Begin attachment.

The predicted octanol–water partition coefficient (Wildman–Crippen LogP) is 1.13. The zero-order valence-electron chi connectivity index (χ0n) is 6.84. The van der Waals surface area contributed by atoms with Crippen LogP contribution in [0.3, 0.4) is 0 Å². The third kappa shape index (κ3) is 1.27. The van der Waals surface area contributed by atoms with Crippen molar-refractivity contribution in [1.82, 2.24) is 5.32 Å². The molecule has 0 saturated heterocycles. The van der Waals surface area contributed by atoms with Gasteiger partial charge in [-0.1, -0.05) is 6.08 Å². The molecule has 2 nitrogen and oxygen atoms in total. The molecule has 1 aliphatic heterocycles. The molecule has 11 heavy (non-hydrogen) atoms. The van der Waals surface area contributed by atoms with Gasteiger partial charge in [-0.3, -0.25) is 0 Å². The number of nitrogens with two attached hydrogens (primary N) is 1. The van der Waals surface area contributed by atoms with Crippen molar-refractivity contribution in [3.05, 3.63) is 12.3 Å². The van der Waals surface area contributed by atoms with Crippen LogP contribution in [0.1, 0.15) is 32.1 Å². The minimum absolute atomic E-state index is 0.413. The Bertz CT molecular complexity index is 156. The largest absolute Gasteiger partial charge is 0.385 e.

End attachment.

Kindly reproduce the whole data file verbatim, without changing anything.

The predicted octanol–water partition coefficient (Wildman–Crippen LogP) is 1.13. The zero-order valence-electron chi connectivity index (χ0n) is 6.84. The van der Waals surface area contributed by atoms with Crippen LogP contribution in [0.3, 0.4) is 0 Å². The third kappa shape index (κ3) is 1.27. The van der Waals surface area contributed by atoms with Crippen molar-refractivity contribution in [1.82, 2.24) is 5.32 Å². The molecule has 0 saturated heterocycles. The van der Waals surface area contributed by atoms with Gasteiger partial charge in [-0.1, -0.05) is 6.08 Å². The molecule has 2 nitrogen and oxygen atoms in total. The molecule has 1 aliphatic heterocycles. The molecule has 11 heavy (non-hydrogen) atoms. The van der Waals surface area contributed by atoms with Gasteiger partial charge in [-0.3, -0.25) is 0 Å². The number of nitrogens with two attached hydrogens (primary N) is 1. The van der Waals surface area contributed by atoms with Crippen molar-refractivity contribution in [3.05, 3.63) is 12.3 Å². The van der Waals surface area contributed by atoms with Crippen LogP contribution in [0.1, 0.15) is 32.1 Å². The minimum absolute atomic E-state index is 0.413. The Bertz CT molecular complexity index is 156. The largest absolute Gasteiger partial charge is 0.385 e.